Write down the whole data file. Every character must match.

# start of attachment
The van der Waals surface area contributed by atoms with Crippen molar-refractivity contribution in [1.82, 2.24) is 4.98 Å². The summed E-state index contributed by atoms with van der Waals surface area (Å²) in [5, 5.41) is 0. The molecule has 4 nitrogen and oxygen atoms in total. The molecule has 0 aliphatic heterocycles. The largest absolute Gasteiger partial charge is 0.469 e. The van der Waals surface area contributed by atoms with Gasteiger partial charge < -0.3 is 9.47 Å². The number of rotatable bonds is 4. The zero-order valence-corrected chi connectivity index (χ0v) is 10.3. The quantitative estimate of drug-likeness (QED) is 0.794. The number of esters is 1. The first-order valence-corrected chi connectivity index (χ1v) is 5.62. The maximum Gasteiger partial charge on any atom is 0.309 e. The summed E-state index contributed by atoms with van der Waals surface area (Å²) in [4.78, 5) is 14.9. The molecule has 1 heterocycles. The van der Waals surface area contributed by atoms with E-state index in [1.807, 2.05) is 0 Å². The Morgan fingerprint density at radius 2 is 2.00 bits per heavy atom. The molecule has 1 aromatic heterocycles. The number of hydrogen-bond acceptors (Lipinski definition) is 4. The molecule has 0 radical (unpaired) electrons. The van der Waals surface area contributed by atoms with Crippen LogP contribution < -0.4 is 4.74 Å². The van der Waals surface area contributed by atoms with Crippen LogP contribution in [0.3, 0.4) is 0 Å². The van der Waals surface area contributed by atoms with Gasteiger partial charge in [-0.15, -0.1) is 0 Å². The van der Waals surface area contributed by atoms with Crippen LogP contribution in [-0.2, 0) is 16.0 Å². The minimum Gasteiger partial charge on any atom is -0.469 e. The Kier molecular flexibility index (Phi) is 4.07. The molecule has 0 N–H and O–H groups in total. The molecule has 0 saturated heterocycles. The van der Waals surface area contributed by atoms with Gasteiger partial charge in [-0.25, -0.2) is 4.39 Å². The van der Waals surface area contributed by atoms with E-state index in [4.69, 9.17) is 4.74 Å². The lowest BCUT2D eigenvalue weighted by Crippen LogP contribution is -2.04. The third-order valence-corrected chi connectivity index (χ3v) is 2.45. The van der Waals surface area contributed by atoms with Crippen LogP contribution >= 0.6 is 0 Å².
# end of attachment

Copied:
The van der Waals surface area contributed by atoms with Crippen molar-refractivity contribution in [1.82, 2.24) is 4.98 Å². The summed E-state index contributed by atoms with van der Waals surface area (Å²) in [5, 5.41) is 0. The molecule has 4 nitrogen and oxygen atoms in total. The molecule has 0 aliphatic heterocycles. The largest absolute Gasteiger partial charge is 0.469 e. The van der Waals surface area contributed by atoms with Gasteiger partial charge < -0.3 is 9.47 Å². The number of rotatable bonds is 4. The zero-order valence-corrected chi connectivity index (χ0v) is 10.3. The quantitative estimate of drug-likeness (QED) is 0.794. The number of esters is 1. The first-order valence-corrected chi connectivity index (χ1v) is 5.62. The maximum Gasteiger partial charge on any atom is 0.309 e. The summed E-state index contributed by atoms with van der Waals surface area (Å²) in [4.78, 5) is 14.9. The molecule has 1 heterocycles. The van der Waals surface area contributed by atoms with E-state index in [1.807, 2.05) is 0 Å². The Morgan fingerprint density at radius 2 is 2.00 bits per heavy atom. The molecule has 1 aromatic heterocycles. The number of hydrogen-bond acceptors (Lipinski definition) is 4. The molecule has 0 radical (unpaired) electrons. The van der Waals surface area contributed by atoms with Crippen LogP contribution < -0.4 is 4.74 Å². The van der Waals surface area contributed by atoms with Crippen LogP contribution in [0.3, 0.4) is 0 Å². The van der Waals surface area contributed by atoms with Gasteiger partial charge in [-0.15, -0.1) is 0 Å². The van der Waals surface area contributed by atoms with Crippen LogP contribution in [-0.2, 0) is 16.0 Å². The minimum Gasteiger partial charge on any atom is -0.469 e. The Kier molecular flexibility index (Phi) is 4.07. The molecule has 0 N–H and O–H groups in total. The molecule has 0 saturated heterocycles. The van der Waals surface area contributed by atoms with Gasteiger partial charge in [-0.25, -0.2) is 4.39 Å². The van der Waals surface area contributed by atoms with E-state index in [4.69, 9.17) is 4.74 Å². The lowest BCUT2D eigenvalue weighted by Crippen LogP contribution is -2.04. The third-order valence-corrected chi connectivity index (χ3v) is 2.45. The van der Waals surface area contributed by atoms with Crippen LogP contribution >= 0.6 is 0 Å².